About Wind Energy
Wind energy is the second-most common form of renewable energy used to make electricity in the U.S. It has grown at a rapid rate in recent years, and the U.S. Department of Energy has announced a goal of obtaining 6% of U.S. electricity from wind by 2020 (up from about 3% in 2012). As public demand for clean energy grows and as the cost of producing energy from the wind continues to decline, wind energy will likely provide a growing portion of the nation’s energy supply.
How It Works
Wind can be caught using large wind mills (called turbines) that spin to generate electricity.
- Computer systems control the direction of turbine blades to match the direction of the wind
- Wind pushes the turbine blades into rotation
- Blades turn a generator to convert mechanical energy into electricity
- The generator sends electricity through transmission lines to the power grid, bringing electricity to homes and businesses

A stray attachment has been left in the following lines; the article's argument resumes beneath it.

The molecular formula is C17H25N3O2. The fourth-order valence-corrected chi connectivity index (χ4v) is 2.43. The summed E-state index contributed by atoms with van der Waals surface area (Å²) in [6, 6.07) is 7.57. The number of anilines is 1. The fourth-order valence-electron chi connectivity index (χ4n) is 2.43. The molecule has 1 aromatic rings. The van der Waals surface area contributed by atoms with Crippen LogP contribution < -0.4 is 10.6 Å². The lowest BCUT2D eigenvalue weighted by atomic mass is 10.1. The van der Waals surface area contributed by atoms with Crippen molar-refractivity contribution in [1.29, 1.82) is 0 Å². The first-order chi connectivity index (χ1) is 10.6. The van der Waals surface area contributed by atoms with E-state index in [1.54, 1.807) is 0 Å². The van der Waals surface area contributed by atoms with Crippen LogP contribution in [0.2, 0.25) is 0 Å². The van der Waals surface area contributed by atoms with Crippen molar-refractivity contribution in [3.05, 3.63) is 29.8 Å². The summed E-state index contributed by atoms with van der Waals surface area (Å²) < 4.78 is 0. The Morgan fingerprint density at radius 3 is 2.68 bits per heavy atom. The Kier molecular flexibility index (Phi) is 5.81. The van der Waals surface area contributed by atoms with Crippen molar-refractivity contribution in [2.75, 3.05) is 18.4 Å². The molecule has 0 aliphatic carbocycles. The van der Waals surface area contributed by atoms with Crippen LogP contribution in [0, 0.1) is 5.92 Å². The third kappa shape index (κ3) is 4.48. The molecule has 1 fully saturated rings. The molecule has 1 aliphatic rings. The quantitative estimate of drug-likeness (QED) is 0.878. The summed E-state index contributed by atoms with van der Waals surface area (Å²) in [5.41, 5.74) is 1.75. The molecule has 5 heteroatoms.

- Wind has been used since the earliest civilizations to grind grain, pump water and power sailboats
- Wind turbines can be as tall as a 20-story building, with blades as long as a football field
- The top 5 wind power producing states, in order, are Texas, Iowa, California, Minnesota and Washington
- Wind energy companies sometimes hire rock climbers to do repairs on their turbines since they’re experts in using ropes to scale great heights
- Wind is created by the heating and cooling patterns of the Earth’s surface based on the position of the sun
- Before the U.S. installed an infrastructure of electricity wires, both water-pumping windmills and small wind electric turbines (“wind chargers”) were vital to farming and developing the American Great Plains and west
- Wind produces about 4.1% of the energy used in the United States